Gigantic Australian carnivorous dinosaurs discovered and studied using footprints
North America had the T. rex, South America had the Giganotosaurus and Africa the Spinosaurus—now evidence shows Australia had gigantic predatory dinosaurs.
The discovery came in University of Queensland research, led by paleontologist Dr. Anthony Romilio, which analyzed southern Queensland dinosaur footprint fossils dated to the latter part of the Jurassic Period, between 165 and 151 million-years-ago.
"I've always wondered, where were Australia's big carnivorous dinosaurs?" Dr. Romilio said. "But I think we've found them, right here in Queensland. The specimens of these gigantic dinosaurs were not fossilized bones, which are the sorts of things that are typically housed at museums. Rather, we looked at footprints, which—in Australia—are much more abundant."
He explains, "These tracks were made by dinosaurs walking through the swamp-forests that once occupied much of the landscape of what is now southern Queensland."
Most of the tracks used in the study belong to theropods, the same group of dinosaurs that includes Australovenator, Velociraptor, and their modern-day descendants, birds.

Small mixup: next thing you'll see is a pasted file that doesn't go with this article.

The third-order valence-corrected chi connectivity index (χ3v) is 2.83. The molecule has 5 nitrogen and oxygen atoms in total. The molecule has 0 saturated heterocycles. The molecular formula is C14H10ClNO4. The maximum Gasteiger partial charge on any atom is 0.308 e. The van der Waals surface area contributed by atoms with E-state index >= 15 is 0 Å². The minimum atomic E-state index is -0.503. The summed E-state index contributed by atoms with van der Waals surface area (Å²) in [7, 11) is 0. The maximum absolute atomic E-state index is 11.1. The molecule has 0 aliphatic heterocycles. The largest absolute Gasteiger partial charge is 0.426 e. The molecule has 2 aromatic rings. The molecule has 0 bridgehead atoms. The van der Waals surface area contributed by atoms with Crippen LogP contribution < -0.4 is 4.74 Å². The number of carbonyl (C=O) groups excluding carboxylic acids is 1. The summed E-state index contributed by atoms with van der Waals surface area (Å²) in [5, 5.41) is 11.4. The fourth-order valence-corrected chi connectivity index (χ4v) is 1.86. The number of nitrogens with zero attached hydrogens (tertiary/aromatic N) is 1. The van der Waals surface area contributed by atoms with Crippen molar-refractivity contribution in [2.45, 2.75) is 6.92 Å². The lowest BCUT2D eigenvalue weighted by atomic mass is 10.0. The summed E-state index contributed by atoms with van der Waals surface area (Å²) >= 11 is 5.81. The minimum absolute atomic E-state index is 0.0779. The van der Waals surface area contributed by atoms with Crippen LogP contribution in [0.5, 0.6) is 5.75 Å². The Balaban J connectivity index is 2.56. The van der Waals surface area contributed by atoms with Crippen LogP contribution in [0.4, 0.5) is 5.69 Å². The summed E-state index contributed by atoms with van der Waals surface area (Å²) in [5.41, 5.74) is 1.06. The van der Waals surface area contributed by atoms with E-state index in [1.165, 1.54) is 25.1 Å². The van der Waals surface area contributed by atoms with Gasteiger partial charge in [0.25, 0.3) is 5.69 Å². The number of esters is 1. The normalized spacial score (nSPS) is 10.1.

Dr. Romilio said these were clearly not bird tracks.
"Most of these footprints are around 50 to 60 centimeters in length, with some of the really huge tracks measuring nearly 80 centimeters," he said.
"We estimate these tracks were made by large-bodied carnivorous dinosaurs, some of which were up to three meters high at the hips and probably around 10 meters long. To put that into perspective, T. rex got to about 3.25 meters at the hips and attained lengths of 12 to 13 meters long, but it didn't appear until 90 million years after our Queensland giants."
He says, "The Queensland tracks were probably made by giant carnosaurs—the group that includes the Allosaurus. At the time, these were probably some of the largest predatory dinosaurs on the planet."
Despite the study providing important new insights into Australia's natural heritage, the fossils are not a recent discovery.
"The tracks have been known for more than half a century," Dr. Romilio said. "They were discovered in the ceilings of underground coal mines from Rosewood near Ipswich, and Oakey just north of Toowoomba, back in the 1950s and 1960s."
Most, he said, hadn't been scientifically described, and were left for decades in museum drawers waiting to be re-discovered.
"Finding these fossils has been our way of tracking down the creatures from Australia's Jurassic Park."
The research has been published in Historical Biology.